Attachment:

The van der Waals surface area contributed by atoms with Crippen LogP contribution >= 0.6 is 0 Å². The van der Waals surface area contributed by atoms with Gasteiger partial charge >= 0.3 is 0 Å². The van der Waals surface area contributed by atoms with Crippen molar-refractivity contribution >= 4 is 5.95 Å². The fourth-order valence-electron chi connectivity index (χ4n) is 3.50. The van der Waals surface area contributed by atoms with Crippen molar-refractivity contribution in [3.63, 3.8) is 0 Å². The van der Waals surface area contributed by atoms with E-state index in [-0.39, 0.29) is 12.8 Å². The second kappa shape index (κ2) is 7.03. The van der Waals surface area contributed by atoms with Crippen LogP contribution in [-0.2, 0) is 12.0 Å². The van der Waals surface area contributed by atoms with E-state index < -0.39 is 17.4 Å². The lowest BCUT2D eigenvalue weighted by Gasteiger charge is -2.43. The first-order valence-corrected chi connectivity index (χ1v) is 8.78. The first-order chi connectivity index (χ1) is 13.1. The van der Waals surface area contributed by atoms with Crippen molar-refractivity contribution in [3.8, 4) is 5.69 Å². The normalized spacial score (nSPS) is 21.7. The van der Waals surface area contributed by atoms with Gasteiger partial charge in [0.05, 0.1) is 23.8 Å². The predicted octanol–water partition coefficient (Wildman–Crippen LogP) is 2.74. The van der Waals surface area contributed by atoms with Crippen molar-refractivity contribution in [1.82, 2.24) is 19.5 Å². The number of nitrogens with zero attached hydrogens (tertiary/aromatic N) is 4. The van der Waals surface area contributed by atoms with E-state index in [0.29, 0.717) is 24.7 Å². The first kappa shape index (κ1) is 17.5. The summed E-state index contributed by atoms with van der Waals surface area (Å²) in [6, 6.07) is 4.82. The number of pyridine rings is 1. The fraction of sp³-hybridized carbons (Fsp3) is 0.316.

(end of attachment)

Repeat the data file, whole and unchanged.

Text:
The van der Waals surface area contributed by atoms with Crippen LogP contribution >= 0.6 is 0 Å². The van der Waals surface area contributed by atoms with Gasteiger partial charge >= 0.3 is 0 Å². The van der Waals surface area contributed by atoms with Crippen molar-refractivity contribution >= 4 is 5.95 Å². The fourth-order valence-electron chi connectivity index (χ4n) is 3.50. The van der Waals surface area contributed by atoms with Crippen molar-refractivity contribution in [3.63, 3.8) is 0 Å². The van der Waals surface area contributed by atoms with E-state index in [-0.39, 0.29) is 12.8 Å². The second kappa shape index (κ2) is 7.03. The van der Waals surface area contributed by atoms with Crippen LogP contribution in [-0.2, 0) is 12.0 Å². The van der Waals surface area contributed by atoms with E-state index < -0.39 is 17.4 Å². The lowest BCUT2D eigenvalue weighted by Gasteiger charge is -2.43. The first-order valence-corrected chi connectivity index (χ1v) is 8.78. The first-order chi connectivity index (χ1) is 13.1. The van der Waals surface area contributed by atoms with Crippen molar-refractivity contribution in [3.8, 4) is 5.69 Å². The normalized spacial score (nSPS) is 21.7. The van der Waals surface area contributed by atoms with Gasteiger partial charge in [0.05, 0.1) is 23.8 Å². The predicted octanol–water partition coefficient (Wildman–Crippen LogP) is 2.74. The van der Waals surface area contributed by atoms with Crippen molar-refractivity contribution in [1.82, 2.24) is 19.5 Å². The number of nitrogens with zero attached hydrogens (tertiary/aromatic N) is 4. The van der Waals surface area contributed by atoms with E-state index in [0.29, 0.717) is 24.7 Å². The first kappa shape index (κ1) is 17.5. The summed E-state index contributed by atoms with van der Waals surface area (Å²) in [6, 6.07) is 4.82. The number of pyridine rings is 1. The fraction of sp³-hybridized carbons (Fsp3) is 0.316.